I’ve recently finished listening to an audiobook by Stephen King called “On Writing.”
This is not one of his hair-raising tales, but…well, it’s hard to describe.
It actually reads as almost two separate books.
The first half of the book details his childhood, the things he found himself interested in as he grew up, and the influences that eventually turned him onto the craft of writing.
Stephen King details his first forays into fiction, the first dollar he ever made off writing (an original four page story that his mother bought), to his first really huge success (Carrie) and the things that happened after that.
The second half details a few of the stronger lessons that he feels every writer should know, and he lays them out in a language that’s easy to understand, with arguments that are hard to ignore.
A big chunk of the advice are things that I was first introduced to by Tami, actually. The biggest offender (and the longest section) actually deals with the hated passive voice, how King hates it, and how it can be fixed.
But there are some gems in there that our dear Authoress hasn’t really covered in depth quite yet (as far as I’m aware… >.>), so I’m taking the liberty of sharing some of the advice imparted by the book.
Largely speaking, this type of advice really applies to the craft of writing, but I would assume that there’s at least a little bit of a cross into other hobbies and disciplines as well.
Read bad books.
This will help you more when you’re just starting. Once you really sort of hit your stride, this advice falls to the wayside, but I hadn’t really thought about it before.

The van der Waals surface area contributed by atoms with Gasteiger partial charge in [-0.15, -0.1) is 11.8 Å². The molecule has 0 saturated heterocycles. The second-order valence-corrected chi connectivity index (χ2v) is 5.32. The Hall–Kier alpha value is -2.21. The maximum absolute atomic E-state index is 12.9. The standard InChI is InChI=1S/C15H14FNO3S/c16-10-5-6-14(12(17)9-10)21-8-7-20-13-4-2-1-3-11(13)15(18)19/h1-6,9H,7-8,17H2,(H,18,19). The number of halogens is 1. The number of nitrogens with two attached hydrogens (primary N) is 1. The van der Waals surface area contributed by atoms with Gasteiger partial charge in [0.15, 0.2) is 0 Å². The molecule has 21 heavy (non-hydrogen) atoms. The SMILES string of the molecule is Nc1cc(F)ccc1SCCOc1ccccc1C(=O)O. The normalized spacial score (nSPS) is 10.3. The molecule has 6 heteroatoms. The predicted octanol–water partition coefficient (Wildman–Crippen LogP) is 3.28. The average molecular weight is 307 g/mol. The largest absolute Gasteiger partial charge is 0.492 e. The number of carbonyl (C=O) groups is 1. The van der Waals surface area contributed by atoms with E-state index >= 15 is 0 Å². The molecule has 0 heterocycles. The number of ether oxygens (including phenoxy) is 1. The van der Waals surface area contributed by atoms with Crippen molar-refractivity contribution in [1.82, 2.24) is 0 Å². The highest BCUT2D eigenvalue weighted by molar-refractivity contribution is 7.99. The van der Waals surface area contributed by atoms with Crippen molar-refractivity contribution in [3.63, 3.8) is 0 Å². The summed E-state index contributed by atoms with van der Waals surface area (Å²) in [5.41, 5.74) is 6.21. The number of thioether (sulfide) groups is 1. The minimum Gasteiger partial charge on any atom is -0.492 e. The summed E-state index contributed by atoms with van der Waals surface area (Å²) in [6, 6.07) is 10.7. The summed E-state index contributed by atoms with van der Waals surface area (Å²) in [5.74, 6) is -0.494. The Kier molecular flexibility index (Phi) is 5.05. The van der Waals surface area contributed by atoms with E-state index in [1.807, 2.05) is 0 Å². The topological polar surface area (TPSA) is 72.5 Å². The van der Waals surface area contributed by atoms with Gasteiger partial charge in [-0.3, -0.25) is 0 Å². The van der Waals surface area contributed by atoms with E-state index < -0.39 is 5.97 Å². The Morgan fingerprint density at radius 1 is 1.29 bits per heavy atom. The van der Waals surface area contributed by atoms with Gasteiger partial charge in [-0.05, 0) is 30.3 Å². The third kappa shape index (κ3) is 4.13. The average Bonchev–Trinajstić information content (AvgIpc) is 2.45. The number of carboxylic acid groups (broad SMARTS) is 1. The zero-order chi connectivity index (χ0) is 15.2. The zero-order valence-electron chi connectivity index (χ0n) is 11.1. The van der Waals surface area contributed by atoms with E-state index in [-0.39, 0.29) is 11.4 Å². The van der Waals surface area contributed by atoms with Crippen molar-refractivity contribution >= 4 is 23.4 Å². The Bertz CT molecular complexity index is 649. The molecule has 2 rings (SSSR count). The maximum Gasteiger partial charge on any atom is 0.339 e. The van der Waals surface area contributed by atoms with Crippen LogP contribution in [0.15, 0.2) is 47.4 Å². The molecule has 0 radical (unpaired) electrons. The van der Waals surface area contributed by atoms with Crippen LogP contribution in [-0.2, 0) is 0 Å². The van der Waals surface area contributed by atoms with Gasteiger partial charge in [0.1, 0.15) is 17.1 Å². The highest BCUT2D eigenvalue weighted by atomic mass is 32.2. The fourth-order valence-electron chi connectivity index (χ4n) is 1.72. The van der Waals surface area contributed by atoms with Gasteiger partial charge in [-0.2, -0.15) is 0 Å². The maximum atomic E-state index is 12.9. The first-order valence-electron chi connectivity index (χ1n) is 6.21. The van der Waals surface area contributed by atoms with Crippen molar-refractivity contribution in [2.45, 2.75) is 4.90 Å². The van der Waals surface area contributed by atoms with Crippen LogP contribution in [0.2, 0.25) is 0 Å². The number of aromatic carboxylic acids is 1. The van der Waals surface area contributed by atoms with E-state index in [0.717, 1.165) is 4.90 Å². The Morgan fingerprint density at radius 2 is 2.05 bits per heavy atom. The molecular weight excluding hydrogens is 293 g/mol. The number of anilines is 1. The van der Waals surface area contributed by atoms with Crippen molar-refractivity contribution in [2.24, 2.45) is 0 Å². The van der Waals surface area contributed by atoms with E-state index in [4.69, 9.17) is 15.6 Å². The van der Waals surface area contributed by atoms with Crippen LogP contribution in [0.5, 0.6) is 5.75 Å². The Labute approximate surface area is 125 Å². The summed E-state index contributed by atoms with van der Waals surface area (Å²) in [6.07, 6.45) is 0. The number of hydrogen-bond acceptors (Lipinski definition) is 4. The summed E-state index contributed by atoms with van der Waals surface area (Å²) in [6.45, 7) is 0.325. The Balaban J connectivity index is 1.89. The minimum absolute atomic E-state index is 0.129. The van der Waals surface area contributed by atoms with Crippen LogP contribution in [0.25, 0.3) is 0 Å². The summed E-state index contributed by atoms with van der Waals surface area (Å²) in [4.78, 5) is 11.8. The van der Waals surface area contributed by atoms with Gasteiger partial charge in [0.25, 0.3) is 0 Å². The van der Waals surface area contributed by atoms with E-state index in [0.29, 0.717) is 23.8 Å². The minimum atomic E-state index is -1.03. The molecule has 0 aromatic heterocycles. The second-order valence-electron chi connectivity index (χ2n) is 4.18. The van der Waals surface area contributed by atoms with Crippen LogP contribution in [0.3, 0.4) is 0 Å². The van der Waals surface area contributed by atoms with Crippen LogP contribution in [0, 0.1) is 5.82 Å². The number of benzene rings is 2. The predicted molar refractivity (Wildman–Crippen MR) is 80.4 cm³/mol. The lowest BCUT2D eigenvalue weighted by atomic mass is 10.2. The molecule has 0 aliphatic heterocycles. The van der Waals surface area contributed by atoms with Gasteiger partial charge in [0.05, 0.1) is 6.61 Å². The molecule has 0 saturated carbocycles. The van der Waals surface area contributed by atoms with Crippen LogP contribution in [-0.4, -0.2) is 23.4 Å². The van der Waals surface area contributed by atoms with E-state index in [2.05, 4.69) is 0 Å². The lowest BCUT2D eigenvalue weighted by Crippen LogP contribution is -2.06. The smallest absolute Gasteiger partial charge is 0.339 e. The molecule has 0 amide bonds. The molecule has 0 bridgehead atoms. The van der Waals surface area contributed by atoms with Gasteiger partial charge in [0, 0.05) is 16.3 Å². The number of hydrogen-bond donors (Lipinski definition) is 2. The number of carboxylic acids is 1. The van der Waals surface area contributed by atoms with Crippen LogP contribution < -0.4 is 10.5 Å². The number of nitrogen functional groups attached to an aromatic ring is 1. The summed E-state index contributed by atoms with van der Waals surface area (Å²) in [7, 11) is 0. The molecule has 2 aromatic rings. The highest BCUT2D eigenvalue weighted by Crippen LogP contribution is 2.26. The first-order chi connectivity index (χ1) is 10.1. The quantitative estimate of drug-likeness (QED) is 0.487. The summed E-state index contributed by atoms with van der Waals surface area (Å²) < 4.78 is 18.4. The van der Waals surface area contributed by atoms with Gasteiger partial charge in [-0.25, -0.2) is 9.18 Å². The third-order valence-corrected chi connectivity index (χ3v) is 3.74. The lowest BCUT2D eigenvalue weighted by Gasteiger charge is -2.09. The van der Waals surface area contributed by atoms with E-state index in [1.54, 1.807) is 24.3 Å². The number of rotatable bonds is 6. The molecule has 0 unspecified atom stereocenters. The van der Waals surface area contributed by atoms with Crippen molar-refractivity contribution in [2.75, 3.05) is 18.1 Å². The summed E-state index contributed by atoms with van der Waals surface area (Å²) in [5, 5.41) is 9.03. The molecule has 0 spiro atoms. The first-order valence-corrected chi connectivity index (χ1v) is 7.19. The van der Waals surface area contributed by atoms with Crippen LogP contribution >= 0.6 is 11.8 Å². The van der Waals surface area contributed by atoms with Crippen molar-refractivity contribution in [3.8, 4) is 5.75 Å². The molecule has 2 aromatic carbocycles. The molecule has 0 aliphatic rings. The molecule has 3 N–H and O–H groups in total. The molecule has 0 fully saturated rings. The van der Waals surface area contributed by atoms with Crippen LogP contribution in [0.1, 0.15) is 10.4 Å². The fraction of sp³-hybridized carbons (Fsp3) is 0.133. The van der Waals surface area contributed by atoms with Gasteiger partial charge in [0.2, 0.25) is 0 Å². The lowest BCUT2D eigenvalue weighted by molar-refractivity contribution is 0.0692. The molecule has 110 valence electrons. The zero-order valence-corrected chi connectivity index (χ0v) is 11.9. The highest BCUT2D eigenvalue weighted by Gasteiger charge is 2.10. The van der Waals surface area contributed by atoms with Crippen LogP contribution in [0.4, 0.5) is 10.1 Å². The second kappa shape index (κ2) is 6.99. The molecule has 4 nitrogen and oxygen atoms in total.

Bad books have just as much to teach you as good books.
Actually, scratch that.
I think that bad books teach you MORE.
This is closely related to some advice I shared a while back from a guy named Ira Glass. Essentially, it comes down to a matter of taste.
If you’re a writer (and even if you’re just a reader), you have a taste for books, and that taste is killer.
You KNOW what you like, and you know what you hate.
But here’s the interesting thing.
Until you attain a certain…proficiency with writing, this will hold true.
When you finish a GREAT book, if someone were to ask you “what made you like that book so much?”, generally speaking, there isn’t much in the way of specifics.
You’ll talk about how the characters were good and well-developed. You’ll talk about how the plot was well-paced and had a certain rhythm to it. You’ll talk about how it worked to scare you, or how it made you laugh…
But if I press you?
WHAT made the story scary?
HOW were the characters well-developed?
WHAT about the plot elements made it well-paced?
Well…it’s a little hard to say exactly WHY you enjoyed those elements quite so much, only that you did.
Let’s take the opposite case, though.
Let’s say you finish a book that left a bad taste in your mouth.
If someone were you ask you, “Why didn’t you enjoy this book?” or “Why couldn’t you finish this book?”, I’ll bet that you’ll know EXACTLY why.
Your answers may include things like:
“I found the dialogue too stiff and formal. Nobody talks like that in real life. It made the characters very flat and unbelievable.”
“The plot was too jumpy. It’s great that the author is trying to show us all these different perspectives, but he jumped from character to character too fast, I didn’t get the chance to really care about anyone before they died.”